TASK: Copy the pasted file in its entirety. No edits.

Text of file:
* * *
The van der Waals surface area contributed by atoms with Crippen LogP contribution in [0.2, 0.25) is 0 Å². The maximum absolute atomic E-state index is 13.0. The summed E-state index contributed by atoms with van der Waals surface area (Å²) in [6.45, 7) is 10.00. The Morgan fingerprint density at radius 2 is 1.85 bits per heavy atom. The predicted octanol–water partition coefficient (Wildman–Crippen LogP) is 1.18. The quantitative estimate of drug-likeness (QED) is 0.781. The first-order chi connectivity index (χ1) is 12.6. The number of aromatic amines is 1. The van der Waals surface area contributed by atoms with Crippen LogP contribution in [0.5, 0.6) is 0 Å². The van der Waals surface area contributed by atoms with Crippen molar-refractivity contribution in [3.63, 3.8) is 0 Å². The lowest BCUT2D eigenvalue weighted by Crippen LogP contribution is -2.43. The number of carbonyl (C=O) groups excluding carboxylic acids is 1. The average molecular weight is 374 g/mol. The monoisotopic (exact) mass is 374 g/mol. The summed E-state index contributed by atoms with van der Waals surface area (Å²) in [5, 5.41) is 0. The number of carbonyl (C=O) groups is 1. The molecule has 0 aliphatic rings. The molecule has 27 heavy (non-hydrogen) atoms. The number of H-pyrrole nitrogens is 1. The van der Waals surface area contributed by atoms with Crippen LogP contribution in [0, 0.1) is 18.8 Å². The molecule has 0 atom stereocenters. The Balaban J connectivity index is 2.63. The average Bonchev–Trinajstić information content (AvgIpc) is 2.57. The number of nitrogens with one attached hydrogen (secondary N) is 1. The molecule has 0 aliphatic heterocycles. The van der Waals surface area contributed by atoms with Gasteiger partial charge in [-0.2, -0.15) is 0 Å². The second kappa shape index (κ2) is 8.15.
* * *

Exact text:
The van der Waals surface area contributed by atoms with Crippen LogP contribution in [0.2, 0.25) is 0 Å². The maximum absolute atomic E-state index is 13.0. The summed E-state index contributed by atoms with van der Waals surface area (Å²) in [6.45, 7) is 10.00. The Morgan fingerprint density at radius 2 is 1.85 bits per heavy atom. The predicted octanol–water partition coefficient (Wildman–Crippen LogP) is 1.18. The quantitative estimate of drug-likeness (QED) is 0.781. The first-order chi connectivity index (χ1) is 12.6. The number of aromatic amines is 1. The van der Waals surface area contributed by atoms with Crippen LogP contribution in [0.5, 0.6) is 0 Å². The van der Waals surface area contributed by atoms with Crippen molar-refractivity contribution in [3.63, 3.8) is 0 Å². The lowest BCUT2D eigenvalue weighted by Crippen LogP contribution is -2.43. The number of carbonyl (C=O) groups excluding carboxylic acids is 1. The average molecular weight is 374 g/mol. The monoisotopic (exact) mass is 374 g/mol. The summed E-state index contributed by atoms with van der Waals surface area (Å²) in [5, 5.41) is 0. The number of carbonyl (C=O) groups is 1. The molecule has 0 aliphatic rings. The molecule has 27 heavy (non-hydrogen) atoms. The number of H-pyrrole nitrogens is 1. The van der Waals surface area contributed by atoms with Crippen LogP contribution in [0, 0.1) is 18.8 Å². The molecule has 0 atom stereocenters. The Balaban J connectivity index is 2.63. The average Bonchev–Trinajstić information content (AvgIpc) is 2.57. The number of nitrogens with one attached hydrogen (secondary N) is 1. The molecule has 0 aliphatic heterocycles. The van der Waals surface area contributed by atoms with Gasteiger partial charge in [-0.2, -0.15) is 0 Å². The second kappa shape index (κ2) is 8.15.